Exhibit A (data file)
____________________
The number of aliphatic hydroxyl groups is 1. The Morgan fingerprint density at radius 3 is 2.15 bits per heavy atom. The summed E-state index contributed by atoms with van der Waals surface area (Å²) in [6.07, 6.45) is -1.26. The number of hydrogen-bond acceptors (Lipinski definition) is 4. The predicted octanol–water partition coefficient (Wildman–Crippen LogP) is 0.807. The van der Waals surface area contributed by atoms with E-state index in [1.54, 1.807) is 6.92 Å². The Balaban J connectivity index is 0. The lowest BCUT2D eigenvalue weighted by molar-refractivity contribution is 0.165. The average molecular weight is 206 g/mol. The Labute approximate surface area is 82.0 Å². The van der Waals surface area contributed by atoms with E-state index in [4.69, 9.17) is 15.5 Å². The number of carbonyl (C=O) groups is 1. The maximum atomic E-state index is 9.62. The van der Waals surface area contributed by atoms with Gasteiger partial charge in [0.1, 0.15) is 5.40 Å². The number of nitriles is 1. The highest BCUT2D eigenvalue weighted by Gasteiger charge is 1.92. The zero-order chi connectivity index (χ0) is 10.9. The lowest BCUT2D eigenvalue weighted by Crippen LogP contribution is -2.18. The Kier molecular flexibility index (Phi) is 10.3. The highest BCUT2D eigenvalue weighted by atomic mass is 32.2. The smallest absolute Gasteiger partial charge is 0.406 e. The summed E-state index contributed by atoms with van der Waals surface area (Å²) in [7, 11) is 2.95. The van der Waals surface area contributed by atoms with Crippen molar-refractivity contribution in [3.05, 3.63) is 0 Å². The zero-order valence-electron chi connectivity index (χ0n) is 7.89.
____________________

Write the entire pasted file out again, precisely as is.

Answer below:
The number of aliphatic hydroxyl groups is 1. The Morgan fingerprint density at radius 3 is 2.15 bits per heavy atom. The summed E-state index contributed by atoms with van der Waals surface area (Å²) in [6.07, 6.45) is -1.26. The number of hydrogen-bond acceptors (Lipinski definition) is 4. The predicted octanol–water partition coefficient (Wildman–Crippen LogP) is 0.807. The van der Waals surface area contributed by atoms with E-state index in [1.54, 1.807) is 6.92 Å². The Balaban J connectivity index is 0. The lowest BCUT2D eigenvalue weighted by molar-refractivity contribution is 0.165. The average molecular weight is 206 g/mol. The Labute approximate surface area is 82.0 Å². The van der Waals surface area contributed by atoms with E-state index in [4.69, 9.17) is 15.5 Å². The number of carbonyl (C=O) groups is 1. The maximum atomic E-state index is 9.62. The van der Waals surface area contributed by atoms with Gasteiger partial charge in [0.1, 0.15) is 5.40 Å². The number of nitriles is 1. The highest BCUT2D eigenvalue weighted by Gasteiger charge is 1.92. The zero-order chi connectivity index (χ0) is 10.9. The lowest BCUT2D eigenvalue weighted by Crippen LogP contribution is -2.18. The Kier molecular flexibility index (Phi) is 10.3. The highest BCUT2D eigenvalue weighted by atomic mass is 32.2. The smallest absolute Gasteiger partial charge is 0.406 e. The summed E-state index contributed by atoms with van der Waals surface area (Å²) in [7, 11) is 2.95. The van der Waals surface area contributed by atoms with Crippen molar-refractivity contribution in [3.05, 3.63) is 0 Å². The zero-order valence-electron chi connectivity index (χ0n) is 7.89.